commensal

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Related to commensals: plankton, symbiosis

commensal

 [kŏ-men´sal]
1. living on or within another organism, and deriving benefit without harming or benefiting the host individual.
2. a parasitic organism that causes no harm to the host.

com·men·sal

(kŏ-men'săl),
1. Pertaining to or characterized by commensalism.
2. An organism participating in commensalism.

commensal

/com·men·sal/ (kom-men´sil)
1. living on or within another organism, and deriving benefit without harming or benefiting the host.
2. a parasite that causes no harm to the host.

commensal

(kə-mĕn′səl)
adj.
Of, relating to, or characterized by a symbiotic relationship in which one species is benefited while the other is unaffected.
n.
An organism participating in a symbiotic relationship in which one species derives some benefit while the other is unaffected.

com·men′sal·ly adv.

commensal

[kəmen′səl]
Etymology: L, com, together, imensa, table
(two different species) living together in an arrangement that is not harmful to either and that may be beneficial to both. Some bacteria in the digestive tract of humans aid in the processing of food and produce B vitamins needed for normal health while causing no harm (normal flora). Compare parasite, synergist.

commensal

adjective Referring to a relationship in which one organism lives near, on or within another organism, and derives benefit therof without injuring or benefiting the other.

noun Commensal organism, see there.

com·men·sal

(kŏ-men'săl)
1. Pertaining to or characterized by commensalism.
2. An organism participating in commensalism.

commensal

A micro-organism that lives continuously on, or in certain parts of, the body, without causing disease. Commensals sometimes exclude more dangerous organisms, but may cause disease if they gain access to parts of the body other than their normal habitat.

commensal

(of an organism) living in close association with another organism of a different species where neither has an obvious effect on the other. Examples are some POLYCHAETE worms that live in the tubes of others, and certain bacteria that live on human skin. See SYMBIOSIS.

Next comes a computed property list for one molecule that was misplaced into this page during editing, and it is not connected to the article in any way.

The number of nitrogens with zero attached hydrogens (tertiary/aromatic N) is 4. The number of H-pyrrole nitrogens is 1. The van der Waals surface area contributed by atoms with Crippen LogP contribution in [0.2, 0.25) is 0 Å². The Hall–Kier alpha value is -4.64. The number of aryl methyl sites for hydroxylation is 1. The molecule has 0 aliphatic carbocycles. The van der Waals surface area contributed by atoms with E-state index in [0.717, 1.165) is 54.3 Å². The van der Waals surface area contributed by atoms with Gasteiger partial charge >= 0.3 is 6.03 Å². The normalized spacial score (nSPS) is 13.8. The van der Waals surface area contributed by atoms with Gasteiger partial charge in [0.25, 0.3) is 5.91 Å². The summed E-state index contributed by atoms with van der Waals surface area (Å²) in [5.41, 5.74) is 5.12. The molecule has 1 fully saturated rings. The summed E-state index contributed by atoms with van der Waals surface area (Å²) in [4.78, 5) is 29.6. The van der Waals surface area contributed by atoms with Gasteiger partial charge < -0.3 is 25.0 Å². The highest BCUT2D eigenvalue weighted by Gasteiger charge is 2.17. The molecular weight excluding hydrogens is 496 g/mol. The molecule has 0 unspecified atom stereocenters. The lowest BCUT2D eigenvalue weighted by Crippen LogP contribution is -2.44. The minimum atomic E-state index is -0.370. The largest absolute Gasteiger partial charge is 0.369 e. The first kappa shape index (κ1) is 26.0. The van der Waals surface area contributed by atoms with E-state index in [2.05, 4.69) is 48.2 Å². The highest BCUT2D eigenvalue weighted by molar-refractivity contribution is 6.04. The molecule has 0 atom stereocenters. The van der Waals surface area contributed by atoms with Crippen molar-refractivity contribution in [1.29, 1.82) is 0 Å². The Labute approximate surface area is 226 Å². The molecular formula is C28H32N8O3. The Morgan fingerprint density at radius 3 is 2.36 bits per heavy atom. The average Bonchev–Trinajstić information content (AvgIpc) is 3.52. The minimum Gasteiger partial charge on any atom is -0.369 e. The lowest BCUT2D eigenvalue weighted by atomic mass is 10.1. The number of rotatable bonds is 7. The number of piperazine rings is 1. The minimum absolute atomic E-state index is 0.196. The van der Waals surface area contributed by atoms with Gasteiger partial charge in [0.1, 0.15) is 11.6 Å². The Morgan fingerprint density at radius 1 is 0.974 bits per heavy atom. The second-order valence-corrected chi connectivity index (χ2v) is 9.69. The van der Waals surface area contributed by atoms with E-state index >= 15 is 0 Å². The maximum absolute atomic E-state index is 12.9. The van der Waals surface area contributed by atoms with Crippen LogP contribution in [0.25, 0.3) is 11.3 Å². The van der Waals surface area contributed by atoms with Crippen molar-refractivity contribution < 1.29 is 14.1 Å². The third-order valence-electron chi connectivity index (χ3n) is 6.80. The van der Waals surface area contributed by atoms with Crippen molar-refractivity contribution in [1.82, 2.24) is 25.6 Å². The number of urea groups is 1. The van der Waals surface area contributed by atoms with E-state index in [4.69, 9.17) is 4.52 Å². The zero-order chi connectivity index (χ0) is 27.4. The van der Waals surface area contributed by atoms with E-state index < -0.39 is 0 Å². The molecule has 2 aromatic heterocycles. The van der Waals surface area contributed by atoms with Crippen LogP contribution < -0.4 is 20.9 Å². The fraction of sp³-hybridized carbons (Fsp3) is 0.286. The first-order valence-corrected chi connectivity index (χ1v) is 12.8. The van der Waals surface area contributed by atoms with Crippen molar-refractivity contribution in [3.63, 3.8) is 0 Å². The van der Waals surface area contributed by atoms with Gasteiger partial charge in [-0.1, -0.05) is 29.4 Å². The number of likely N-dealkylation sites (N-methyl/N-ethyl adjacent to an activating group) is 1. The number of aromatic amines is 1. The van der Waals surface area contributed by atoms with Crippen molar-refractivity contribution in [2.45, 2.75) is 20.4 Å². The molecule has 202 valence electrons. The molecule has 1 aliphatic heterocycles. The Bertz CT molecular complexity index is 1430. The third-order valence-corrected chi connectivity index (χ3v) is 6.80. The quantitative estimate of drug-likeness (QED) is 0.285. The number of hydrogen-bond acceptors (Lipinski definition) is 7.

commensal

organism with a symbiotic host relationship; the organism derives benefit and the host is unharmed

commensal

1. living on or within another organism, and deriving benefit without harming or benefiting the host individual.
2. a parasitic organism that causes no harm to the host.
References in periodicals archive ?
epidermidis is a common commensal bacterium of the skin, whereas Staphylococcus aureus is a human pathogen.
Change in commensal bacteria is key to the inflammatory processes and are also altered in the presence of inflammation.
This work is one of the few studies on parasites and commensals of treefrogs from Western Mexico (e.
Commensal bacteria can alter virulence of bacterial pathogens and interfere with antibiotic treatment.
A healthy gut contains a balanced mixture of many commensal (beneficial) species.
Although immune cells in the skin protect against harmful organisms, until now, it has not been known if the millions of naturally occurring commensal bacteria in the skin - collectively known as the skin microbiota - also have a beneficial role.
arrokeana outside its host, to search for evidence about whether this relationship is either commensal or parasitic.
Study Selection: A total of 49 original articles were selected in accordance with our main objective to illustrate the resistance mechanism(s) by which commensal microbiota can contribute to host defense against local and systemic infections.
A 2012 mouse study, led by Shruti Naik, shows that resident skin commensals promote interleukin-1 signaling and T cell function in response to local inflammatory cues.
The organisms include commensals and pathogenic microorganisms.
It may be beneficial to identify the specific commensals and commensal-derived signals that regulate circulating basophil populations as this could lead to the development of new probiotic or other commensal-derived therapies," he said.